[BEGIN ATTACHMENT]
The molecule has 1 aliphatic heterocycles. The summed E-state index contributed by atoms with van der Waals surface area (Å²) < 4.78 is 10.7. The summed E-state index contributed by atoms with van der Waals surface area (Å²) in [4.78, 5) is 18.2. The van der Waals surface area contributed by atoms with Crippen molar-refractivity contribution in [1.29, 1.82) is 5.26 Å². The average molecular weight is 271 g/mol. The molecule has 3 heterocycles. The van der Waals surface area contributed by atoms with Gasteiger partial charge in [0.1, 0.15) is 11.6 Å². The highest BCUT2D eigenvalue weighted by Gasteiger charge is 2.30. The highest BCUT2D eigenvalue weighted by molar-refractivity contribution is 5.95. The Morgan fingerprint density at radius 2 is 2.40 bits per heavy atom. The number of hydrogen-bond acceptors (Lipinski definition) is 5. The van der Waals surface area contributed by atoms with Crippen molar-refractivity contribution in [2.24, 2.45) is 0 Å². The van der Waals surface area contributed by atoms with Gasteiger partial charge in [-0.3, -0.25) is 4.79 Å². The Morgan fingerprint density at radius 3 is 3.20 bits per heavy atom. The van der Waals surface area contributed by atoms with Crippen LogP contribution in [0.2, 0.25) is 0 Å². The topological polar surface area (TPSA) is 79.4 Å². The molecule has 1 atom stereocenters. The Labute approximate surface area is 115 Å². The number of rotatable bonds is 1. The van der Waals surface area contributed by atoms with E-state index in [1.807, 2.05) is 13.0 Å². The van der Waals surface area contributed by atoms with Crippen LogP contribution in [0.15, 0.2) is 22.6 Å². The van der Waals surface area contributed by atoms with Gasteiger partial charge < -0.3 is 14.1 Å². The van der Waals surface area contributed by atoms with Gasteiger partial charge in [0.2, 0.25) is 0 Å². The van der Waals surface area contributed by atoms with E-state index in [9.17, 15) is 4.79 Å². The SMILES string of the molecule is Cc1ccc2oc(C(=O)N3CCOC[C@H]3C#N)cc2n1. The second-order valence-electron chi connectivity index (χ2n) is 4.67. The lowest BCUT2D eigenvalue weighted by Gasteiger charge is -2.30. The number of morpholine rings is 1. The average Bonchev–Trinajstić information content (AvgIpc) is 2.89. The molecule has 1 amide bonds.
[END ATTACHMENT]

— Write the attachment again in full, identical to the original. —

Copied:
The molecule has 1 aliphatic heterocycles. The summed E-state index contributed by atoms with van der Waals surface area (Å²) < 4.78 is 10.7. The summed E-state index contributed by atoms with van der Waals surface area (Å²) in [4.78, 5) is 18.2. The van der Waals surface area contributed by atoms with Crippen molar-refractivity contribution in [1.29, 1.82) is 5.26 Å². The average molecular weight is 271 g/mol. The molecule has 3 heterocycles. The van der Waals surface area contributed by atoms with Gasteiger partial charge in [0.1, 0.15) is 11.6 Å². The highest BCUT2D eigenvalue weighted by Gasteiger charge is 2.30. The highest BCUT2D eigenvalue weighted by molar-refractivity contribution is 5.95. The Morgan fingerprint density at radius 2 is 2.40 bits per heavy atom. The number of hydrogen-bond acceptors (Lipinski definition) is 5. The van der Waals surface area contributed by atoms with Crippen molar-refractivity contribution in [2.24, 2.45) is 0 Å². The van der Waals surface area contributed by atoms with Gasteiger partial charge in [-0.3, -0.25) is 4.79 Å². The Morgan fingerprint density at radius 3 is 3.20 bits per heavy atom. The van der Waals surface area contributed by atoms with Crippen LogP contribution in [0.2, 0.25) is 0 Å². The topological polar surface area (TPSA) is 79.4 Å². The molecule has 1 atom stereocenters. The Labute approximate surface area is 115 Å². The number of rotatable bonds is 1. The van der Waals surface area contributed by atoms with E-state index in [1.807, 2.05) is 13.0 Å². The van der Waals surface area contributed by atoms with Crippen LogP contribution in [0.15, 0.2) is 22.6 Å². The van der Waals surface area contributed by atoms with Gasteiger partial charge < -0.3 is 14.1 Å². The van der Waals surface area contributed by atoms with Gasteiger partial charge in [0.2, 0.25) is 0 Å². The van der Waals surface area contributed by atoms with E-state index in [9.17, 15) is 4.79 Å². The SMILES string of the molecule is Cc1ccc2oc(C(=O)N3CCOC[C@H]3C#N)cc2n1. The second-order valence-electron chi connectivity index (χ2n) is 4.67. The lowest BCUT2D eigenvalue weighted by Gasteiger charge is -2.30. The number of morpholine rings is 1. The average Bonchev–Trinajstić information content (AvgIpc) is 2.89. The molecule has 1 amide bonds.